Go to Electronics Experiments (James Calvert, Associate Professor Emeritus of Engineering, University of Denver)
On the pages of this site you can find some interesting descriptions of electronics experiments. Calvert gives some suggestions what you might try and also explains the foundations, but you already need a solid background (not so much in mathematics as Calvert says on the Preface page, but you should already know the fundamental devices and circuits of electronics). As a beginner, you should better take a look at Lessons In Electric Circuits (allaboutcircuits) and the experiments that are described in Volume VI.
On the 2nd page “Your Laboratory” Calvert gives some good advice about the minimum equipment of a small personal electronics lab and some tips for breadboarding (you can find more tips on my Breadboarding and Prototyping page), some hints from experience and a list of sources for electronics components. The 3rd page “Measuring Currents” gives a short introduction to linear circuits – for longer introductions please take a look at the resources on my basic linear circuit analysis page.
The other pages are mostly independent of each other and you can just select the topics that interest you most. In a nutshell, most of the first 50 pages cover analog electronics. The next 30 pages are mostly about digital electronics (including microcontrollers and some information about assembler programming) but also include some more topics from analog electronics.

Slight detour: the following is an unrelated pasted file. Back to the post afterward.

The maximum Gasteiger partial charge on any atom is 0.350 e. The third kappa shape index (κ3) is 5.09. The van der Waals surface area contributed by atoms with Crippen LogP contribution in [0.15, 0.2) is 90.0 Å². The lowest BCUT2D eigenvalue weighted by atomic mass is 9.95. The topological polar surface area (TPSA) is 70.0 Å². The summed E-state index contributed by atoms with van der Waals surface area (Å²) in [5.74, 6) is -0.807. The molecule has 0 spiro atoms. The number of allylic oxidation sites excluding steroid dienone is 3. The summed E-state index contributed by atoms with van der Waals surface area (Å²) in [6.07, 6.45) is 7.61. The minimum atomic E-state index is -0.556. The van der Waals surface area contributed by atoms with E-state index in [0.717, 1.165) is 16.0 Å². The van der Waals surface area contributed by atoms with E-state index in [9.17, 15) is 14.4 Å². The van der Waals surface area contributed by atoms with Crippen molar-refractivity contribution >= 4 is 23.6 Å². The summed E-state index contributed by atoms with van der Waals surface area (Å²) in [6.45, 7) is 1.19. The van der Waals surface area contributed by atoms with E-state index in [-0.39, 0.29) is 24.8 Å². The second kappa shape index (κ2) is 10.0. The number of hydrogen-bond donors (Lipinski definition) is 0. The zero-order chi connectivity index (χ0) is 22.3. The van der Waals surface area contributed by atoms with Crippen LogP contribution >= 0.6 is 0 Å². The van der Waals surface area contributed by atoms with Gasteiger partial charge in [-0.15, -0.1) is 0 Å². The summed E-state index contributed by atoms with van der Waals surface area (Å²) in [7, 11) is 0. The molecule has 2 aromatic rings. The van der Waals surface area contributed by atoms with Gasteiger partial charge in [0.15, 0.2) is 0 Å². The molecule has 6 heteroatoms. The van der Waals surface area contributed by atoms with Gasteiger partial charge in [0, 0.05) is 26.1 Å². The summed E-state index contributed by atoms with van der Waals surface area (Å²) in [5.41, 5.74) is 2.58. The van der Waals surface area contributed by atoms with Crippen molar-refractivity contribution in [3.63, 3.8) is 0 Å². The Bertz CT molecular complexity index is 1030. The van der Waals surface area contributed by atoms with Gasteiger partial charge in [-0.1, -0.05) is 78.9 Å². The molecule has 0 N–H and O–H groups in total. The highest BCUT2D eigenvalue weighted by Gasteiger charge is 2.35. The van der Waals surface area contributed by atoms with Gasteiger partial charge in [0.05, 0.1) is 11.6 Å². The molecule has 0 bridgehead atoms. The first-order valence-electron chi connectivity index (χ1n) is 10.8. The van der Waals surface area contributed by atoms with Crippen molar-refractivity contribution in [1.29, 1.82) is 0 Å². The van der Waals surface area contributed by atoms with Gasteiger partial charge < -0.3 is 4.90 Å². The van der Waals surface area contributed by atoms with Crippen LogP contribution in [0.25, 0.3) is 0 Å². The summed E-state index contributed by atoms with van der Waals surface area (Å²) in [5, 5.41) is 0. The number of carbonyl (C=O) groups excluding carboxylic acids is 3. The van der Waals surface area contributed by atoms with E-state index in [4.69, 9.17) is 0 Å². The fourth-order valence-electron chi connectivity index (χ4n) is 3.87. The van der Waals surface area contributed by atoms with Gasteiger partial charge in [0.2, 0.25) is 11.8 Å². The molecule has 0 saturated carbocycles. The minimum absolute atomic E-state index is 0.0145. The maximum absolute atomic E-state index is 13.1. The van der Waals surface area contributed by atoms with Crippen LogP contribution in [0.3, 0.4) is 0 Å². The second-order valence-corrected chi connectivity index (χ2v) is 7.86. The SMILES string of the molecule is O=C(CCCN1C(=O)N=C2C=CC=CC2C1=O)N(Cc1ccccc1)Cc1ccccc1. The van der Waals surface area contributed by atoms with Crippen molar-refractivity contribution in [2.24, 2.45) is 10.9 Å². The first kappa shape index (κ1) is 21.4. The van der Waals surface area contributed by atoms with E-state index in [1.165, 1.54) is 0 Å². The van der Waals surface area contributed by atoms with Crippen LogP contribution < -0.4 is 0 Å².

Some of the experiments use tubes, or other devices that require dangerously high voltages. Unless you already have experience with them, or you can get help from someone who has, I recommend that you stay away from them. At least you should take a look at this introduction to Electrical Safety before you try any of these experiments.
Calvert has also written several pages about electrical topics. Furthermore many pages about diverse areas of science and technology. I found that the most interesting of these are the pages about Physics and Mathematical Physics.
You may also be interested in some other recommendations for resources on practical analog electronics.
Wise Warthog Site Overview:
General: Forums, Tips on how to seek Advice
Practical Electronics: Books and Other General Resources, Troubleshooting, Introductions to Oscilloscopes, Breadboarding and Prototyping
Foundations: Basic Linear Circuit Analysis, Analysis and Design of Electronic Circuits, Introductions to Analog IC Design, Circuit Simulation with SPICE
Devices: General Op Amp Resources, Op Amp Applications, Resistors, Capacitors, Diodes, Bipolar Junction Transistors
Application Notes: Analog Devices Seminar Notes, Columns and App Notes by Bob Pease, App Notes by Jim Williams, E-books and App Notes from Texas Instruments
Mathematics: Complex Numbers, Calculus, Mathematics for Physics and Engineering
Wise Warthog - Learning Resources
for Analog Electronics and more